A third approach that can be applied in cases where proper NCS (e.g., a two-fold axis) is present is to search for locations in a map where nearby points related by proper symmetry have similar density .
A fourth and very general approach to finding non-crystallographic symmetry is to find patterns of density that are present in more than one part of an electron density map. Pai et al.  used a step-wise procedure of first finding possible Cα locations with pattern-matching techniques, classifying the locations with rotation-invariant classifiers, and then finding pairs of these locations that have similar patterns of density surrounding them. This method can be fast and effective, but has the potential limitations that the map has to be of high enough quality to locate Cα positions and that for maximal speed the patterns of density need to be initially represented in a rotation-invariant fashion.
Here we present an approach to finding non-crystallographic symmetry by directly searching for patterns of density that are present in more than one place in a map. This approach uses superposition of a cut-out region of the map with the remainder of the map, and therefore can make use of all the local features in a map, not just rotation-invariant ones. In this approach, an FFT-based convolution search [5, 16] is used to find orientations and translations that relate parts of a map to other parts of a map. We find that this is a rapid and accurate way to identify NCS, even in a case where the map is poor and the correlation of NCS-related density is low.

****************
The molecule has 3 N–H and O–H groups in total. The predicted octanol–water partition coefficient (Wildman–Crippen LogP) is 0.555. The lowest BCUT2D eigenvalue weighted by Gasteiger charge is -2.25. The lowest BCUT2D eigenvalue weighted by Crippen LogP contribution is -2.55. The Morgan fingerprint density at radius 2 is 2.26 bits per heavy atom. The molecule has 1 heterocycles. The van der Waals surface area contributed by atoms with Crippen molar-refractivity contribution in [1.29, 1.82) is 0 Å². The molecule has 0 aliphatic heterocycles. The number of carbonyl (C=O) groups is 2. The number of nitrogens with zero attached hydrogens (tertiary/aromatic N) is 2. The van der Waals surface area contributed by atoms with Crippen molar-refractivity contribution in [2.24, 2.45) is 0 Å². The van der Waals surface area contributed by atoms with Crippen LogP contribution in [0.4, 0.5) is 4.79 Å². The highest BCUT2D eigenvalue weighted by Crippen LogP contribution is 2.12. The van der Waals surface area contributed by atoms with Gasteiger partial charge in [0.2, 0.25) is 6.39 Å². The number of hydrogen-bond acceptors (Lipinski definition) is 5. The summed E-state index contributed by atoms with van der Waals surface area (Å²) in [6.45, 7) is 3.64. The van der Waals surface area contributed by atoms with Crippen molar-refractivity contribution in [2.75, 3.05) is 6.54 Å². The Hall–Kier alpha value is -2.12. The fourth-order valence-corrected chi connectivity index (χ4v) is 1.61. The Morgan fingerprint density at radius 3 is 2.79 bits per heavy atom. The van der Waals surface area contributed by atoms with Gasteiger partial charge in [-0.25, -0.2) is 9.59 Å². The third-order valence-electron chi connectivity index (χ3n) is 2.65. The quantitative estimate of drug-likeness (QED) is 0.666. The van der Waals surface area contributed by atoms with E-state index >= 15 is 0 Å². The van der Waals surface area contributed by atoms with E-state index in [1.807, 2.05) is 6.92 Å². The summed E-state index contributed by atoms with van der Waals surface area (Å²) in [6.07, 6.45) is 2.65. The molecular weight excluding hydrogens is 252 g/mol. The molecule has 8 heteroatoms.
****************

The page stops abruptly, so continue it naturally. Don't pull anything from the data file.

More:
Locating a region that is part of the macromolecule
The approach used here to identify non-crystallographic symmetry from an electron density map has three basic parts. First, a location in the map is found that is likely to be inside the molecule. This is important as it is the local symmetry of the molecule or molecules in the crystal that are of interest, so considering a region inside the molecule is essential for success. The method used to identify such a location in the map is similar to a method commonly used to distinguish macromolecule from solvent in a map . For each grid point in the electron density map, the local rms variation in electron density is calculated. This is done by simply calculating the standard deviation of the density in the map inside a sphere with radius R (typically 10 Å), centered at the grid point in question. Then the grid point in the map with the highest local standard deviation of density is considered the best candidate for a position inside the macromolecule. Additional points likely to be inside the macromolecule can optionally be found by choosing additional grid points with high local variation in density that are well separated (typically at least 15 Å) from previously chosen locations.